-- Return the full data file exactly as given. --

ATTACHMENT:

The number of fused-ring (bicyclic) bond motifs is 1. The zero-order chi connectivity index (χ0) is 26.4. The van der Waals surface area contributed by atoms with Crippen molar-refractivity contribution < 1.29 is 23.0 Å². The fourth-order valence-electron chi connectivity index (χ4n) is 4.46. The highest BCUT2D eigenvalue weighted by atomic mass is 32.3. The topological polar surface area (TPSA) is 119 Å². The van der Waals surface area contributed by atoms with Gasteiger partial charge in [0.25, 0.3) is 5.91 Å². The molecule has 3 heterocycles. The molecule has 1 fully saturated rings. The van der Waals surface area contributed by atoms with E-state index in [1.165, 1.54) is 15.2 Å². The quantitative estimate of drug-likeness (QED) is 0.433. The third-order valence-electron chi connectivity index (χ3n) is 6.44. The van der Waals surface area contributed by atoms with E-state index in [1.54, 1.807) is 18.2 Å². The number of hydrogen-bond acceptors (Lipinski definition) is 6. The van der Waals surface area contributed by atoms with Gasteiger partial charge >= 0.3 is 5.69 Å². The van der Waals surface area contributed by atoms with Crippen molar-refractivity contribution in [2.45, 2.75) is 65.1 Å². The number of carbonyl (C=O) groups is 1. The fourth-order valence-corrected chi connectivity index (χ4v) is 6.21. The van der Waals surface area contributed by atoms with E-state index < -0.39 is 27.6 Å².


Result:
The number of fused-ring (bicyclic) bond motifs is 1. The zero-order chi connectivity index (χ0) is 26.4. The van der Waals surface area contributed by atoms with Crippen molar-refractivity contribution < 1.29 is 23.0 Å². The fourth-order valence-electron chi connectivity index (χ4n) is 4.46. The highest BCUT2D eigenvalue weighted by atomic mass is 32.3. The topological polar surface area (TPSA) is 119 Å². The van der Waals surface area contributed by atoms with Gasteiger partial charge in [0.25, 0.3) is 5.91 Å². The molecule has 3 heterocycles. The molecule has 1 fully saturated rings. The van der Waals surface area contributed by atoms with E-state index in [1.165, 1.54) is 15.2 Å². The quantitative estimate of drug-likeness (QED) is 0.433. The third-order valence-electron chi connectivity index (χ3n) is 6.44. The van der Waals surface area contributed by atoms with E-state index in [1.54, 1.807) is 18.2 Å². The number of hydrogen-bond acceptors (Lipinski definition) is 6. The van der Waals surface area contributed by atoms with Gasteiger partial charge >= 0.3 is 5.69 Å². The van der Waals surface area contributed by atoms with Crippen molar-refractivity contribution in [2.45, 2.75) is 65.1 Å². The number of carbonyl (C=O) groups is 1. The fourth-order valence-corrected chi connectivity index (χ4v) is 6.21. The van der Waals surface area contributed by atoms with E-state index < -0.39 is 27.6 Å².